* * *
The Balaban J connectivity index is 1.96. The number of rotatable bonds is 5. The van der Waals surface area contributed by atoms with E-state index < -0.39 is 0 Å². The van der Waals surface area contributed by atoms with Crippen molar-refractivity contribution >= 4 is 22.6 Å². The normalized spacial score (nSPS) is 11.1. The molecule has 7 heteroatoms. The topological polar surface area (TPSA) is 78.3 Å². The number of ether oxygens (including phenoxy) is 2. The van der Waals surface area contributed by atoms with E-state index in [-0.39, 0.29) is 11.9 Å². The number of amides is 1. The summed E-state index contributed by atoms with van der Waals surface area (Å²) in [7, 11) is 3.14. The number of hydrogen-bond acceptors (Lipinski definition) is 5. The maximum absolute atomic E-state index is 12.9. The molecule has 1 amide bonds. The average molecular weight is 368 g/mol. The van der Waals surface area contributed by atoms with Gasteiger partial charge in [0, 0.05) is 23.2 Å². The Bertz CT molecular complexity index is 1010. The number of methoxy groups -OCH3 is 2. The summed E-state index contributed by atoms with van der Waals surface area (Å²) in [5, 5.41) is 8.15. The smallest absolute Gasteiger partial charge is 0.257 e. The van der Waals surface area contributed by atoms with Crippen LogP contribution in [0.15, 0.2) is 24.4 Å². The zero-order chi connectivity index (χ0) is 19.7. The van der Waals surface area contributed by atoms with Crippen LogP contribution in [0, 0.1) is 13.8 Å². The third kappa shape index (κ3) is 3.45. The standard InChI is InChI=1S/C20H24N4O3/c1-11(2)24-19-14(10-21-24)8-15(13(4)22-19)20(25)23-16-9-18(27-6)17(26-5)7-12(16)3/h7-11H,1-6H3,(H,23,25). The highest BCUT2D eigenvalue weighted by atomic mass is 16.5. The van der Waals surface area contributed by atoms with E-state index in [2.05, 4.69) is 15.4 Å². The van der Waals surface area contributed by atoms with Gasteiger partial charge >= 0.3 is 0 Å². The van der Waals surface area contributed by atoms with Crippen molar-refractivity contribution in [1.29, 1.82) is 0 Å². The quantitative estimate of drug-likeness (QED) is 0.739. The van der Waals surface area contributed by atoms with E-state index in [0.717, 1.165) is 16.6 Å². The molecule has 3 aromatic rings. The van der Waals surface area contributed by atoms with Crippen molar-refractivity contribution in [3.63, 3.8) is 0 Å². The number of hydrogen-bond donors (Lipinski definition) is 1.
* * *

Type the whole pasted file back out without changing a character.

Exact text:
The Balaban J connectivity index is 1.96. The number of rotatable bonds is 5. The van der Waals surface area contributed by atoms with E-state index < -0.39 is 0 Å². The van der Waals surface area contributed by atoms with Crippen molar-refractivity contribution >= 4 is 22.6 Å². The normalized spacial score (nSPS) is 11.1. The molecule has 7 heteroatoms. The topological polar surface area (TPSA) is 78.3 Å². The number of ether oxygens (including phenoxy) is 2. The van der Waals surface area contributed by atoms with E-state index in [-0.39, 0.29) is 11.9 Å². The number of amides is 1. The summed E-state index contributed by atoms with van der Waals surface area (Å²) in [7, 11) is 3.14. The number of hydrogen-bond acceptors (Lipinski definition) is 5. The maximum absolute atomic E-state index is 12.9. The molecule has 1 amide bonds. The average molecular weight is 368 g/mol. The van der Waals surface area contributed by atoms with Gasteiger partial charge in [0, 0.05) is 23.2 Å². The Bertz CT molecular complexity index is 1010. The number of methoxy groups -OCH3 is 2. The summed E-state index contributed by atoms with van der Waals surface area (Å²) in [5, 5.41) is 8.15. The smallest absolute Gasteiger partial charge is 0.257 e. The van der Waals surface area contributed by atoms with Crippen LogP contribution in [0.15, 0.2) is 24.4 Å². The zero-order chi connectivity index (χ0) is 19.7. The van der Waals surface area contributed by atoms with Crippen LogP contribution in [0, 0.1) is 13.8 Å². The third kappa shape index (κ3) is 3.45. The standard InChI is InChI=1S/C20H24N4O3/c1-11(2)24-19-14(10-21-24)8-15(13(4)22-19)20(25)23-16-9-18(27-6)17(26-5)7-12(16)3/h7-11H,1-6H3,(H,23,25). The highest BCUT2D eigenvalue weighted by atomic mass is 16.5. The van der Waals surface area contributed by atoms with E-state index in [2.05, 4.69) is 15.4 Å². The van der Waals surface area contributed by atoms with Gasteiger partial charge >= 0.3 is 0 Å². The van der Waals surface area contributed by atoms with Crippen molar-refractivity contribution in [1.29, 1.82) is 0 Å². The quantitative estimate of drug-likeness (QED) is 0.739. The van der Waals surface area contributed by atoms with E-state index in [0.717, 1.165) is 16.6 Å². The molecule has 3 aromatic rings. The van der Waals surface area contributed by atoms with Crippen molar-refractivity contribution in [3.63, 3.8) is 0 Å². The number of hydrogen-bond donors (Lipinski definition) is 1.